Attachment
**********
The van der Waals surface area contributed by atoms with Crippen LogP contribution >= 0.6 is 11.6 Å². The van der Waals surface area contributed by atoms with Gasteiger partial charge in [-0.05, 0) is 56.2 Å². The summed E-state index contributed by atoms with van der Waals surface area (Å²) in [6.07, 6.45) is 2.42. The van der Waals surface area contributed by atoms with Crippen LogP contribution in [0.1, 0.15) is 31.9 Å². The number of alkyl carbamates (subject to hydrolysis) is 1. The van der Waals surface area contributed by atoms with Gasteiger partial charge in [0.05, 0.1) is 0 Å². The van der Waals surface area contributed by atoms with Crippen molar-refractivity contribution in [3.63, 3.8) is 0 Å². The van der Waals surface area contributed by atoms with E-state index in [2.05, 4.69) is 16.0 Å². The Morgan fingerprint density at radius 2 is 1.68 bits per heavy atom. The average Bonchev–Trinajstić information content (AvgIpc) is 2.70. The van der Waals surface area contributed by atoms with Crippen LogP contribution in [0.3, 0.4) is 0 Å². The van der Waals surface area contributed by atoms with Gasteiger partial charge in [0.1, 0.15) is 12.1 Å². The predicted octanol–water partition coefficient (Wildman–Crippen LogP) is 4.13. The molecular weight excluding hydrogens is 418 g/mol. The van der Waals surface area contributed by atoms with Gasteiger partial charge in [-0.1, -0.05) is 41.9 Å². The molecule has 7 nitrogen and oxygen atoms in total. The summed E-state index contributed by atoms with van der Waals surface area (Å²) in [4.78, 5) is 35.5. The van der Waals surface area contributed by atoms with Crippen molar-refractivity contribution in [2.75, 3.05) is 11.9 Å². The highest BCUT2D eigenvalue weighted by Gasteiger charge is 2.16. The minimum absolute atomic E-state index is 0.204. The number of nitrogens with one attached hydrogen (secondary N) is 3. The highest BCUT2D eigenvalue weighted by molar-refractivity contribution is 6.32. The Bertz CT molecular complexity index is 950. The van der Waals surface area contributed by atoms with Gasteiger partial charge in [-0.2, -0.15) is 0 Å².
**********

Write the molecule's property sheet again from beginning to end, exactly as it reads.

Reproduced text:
The van der Waals surface area contributed by atoms with Crippen LogP contribution >= 0.6 is 11.6 Å². The van der Waals surface area contributed by atoms with Gasteiger partial charge in [-0.05, 0) is 56.2 Å². The summed E-state index contributed by atoms with van der Waals surface area (Å²) in [6.07, 6.45) is 2.42. The van der Waals surface area contributed by atoms with Crippen LogP contribution in [0.1, 0.15) is 31.9 Å². The number of alkyl carbamates (subject to hydrolysis) is 1. The van der Waals surface area contributed by atoms with Gasteiger partial charge in [0.05, 0.1) is 0 Å². The van der Waals surface area contributed by atoms with Crippen molar-refractivity contribution in [3.63, 3.8) is 0 Å². The van der Waals surface area contributed by atoms with E-state index in [2.05, 4.69) is 16.0 Å². The Morgan fingerprint density at radius 2 is 1.68 bits per heavy atom. The average Bonchev–Trinajstić information content (AvgIpc) is 2.70. The van der Waals surface area contributed by atoms with Crippen LogP contribution in [0.3, 0.4) is 0 Å². The van der Waals surface area contributed by atoms with Gasteiger partial charge in [0.1, 0.15) is 12.1 Å². The predicted octanol–water partition coefficient (Wildman–Crippen LogP) is 4.13. The molecular weight excluding hydrogens is 418 g/mol. The van der Waals surface area contributed by atoms with Gasteiger partial charge in [-0.1, -0.05) is 41.9 Å². The molecule has 7 nitrogen and oxygen atoms in total. The summed E-state index contributed by atoms with van der Waals surface area (Å²) in [4.78, 5) is 35.5. The van der Waals surface area contributed by atoms with Crippen molar-refractivity contribution in [2.75, 3.05) is 11.9 Å². The highest BCUT2D eigenvalue weighted by Gasteiger charge is 2.16. The minimum absolute atomic E-state index is 0.204. The number of nitrogens with one attached hydrogen (secondary N) is 3. The highest BCUT2D eigenvalue weighted by molar-refractivity contribution is 6.32. The Bertz CT molecular complexity index is 950. The van der Waals surface area contributed by atoms with Gasteiger partial charge in [-0.2, -0.15) is 0 Å².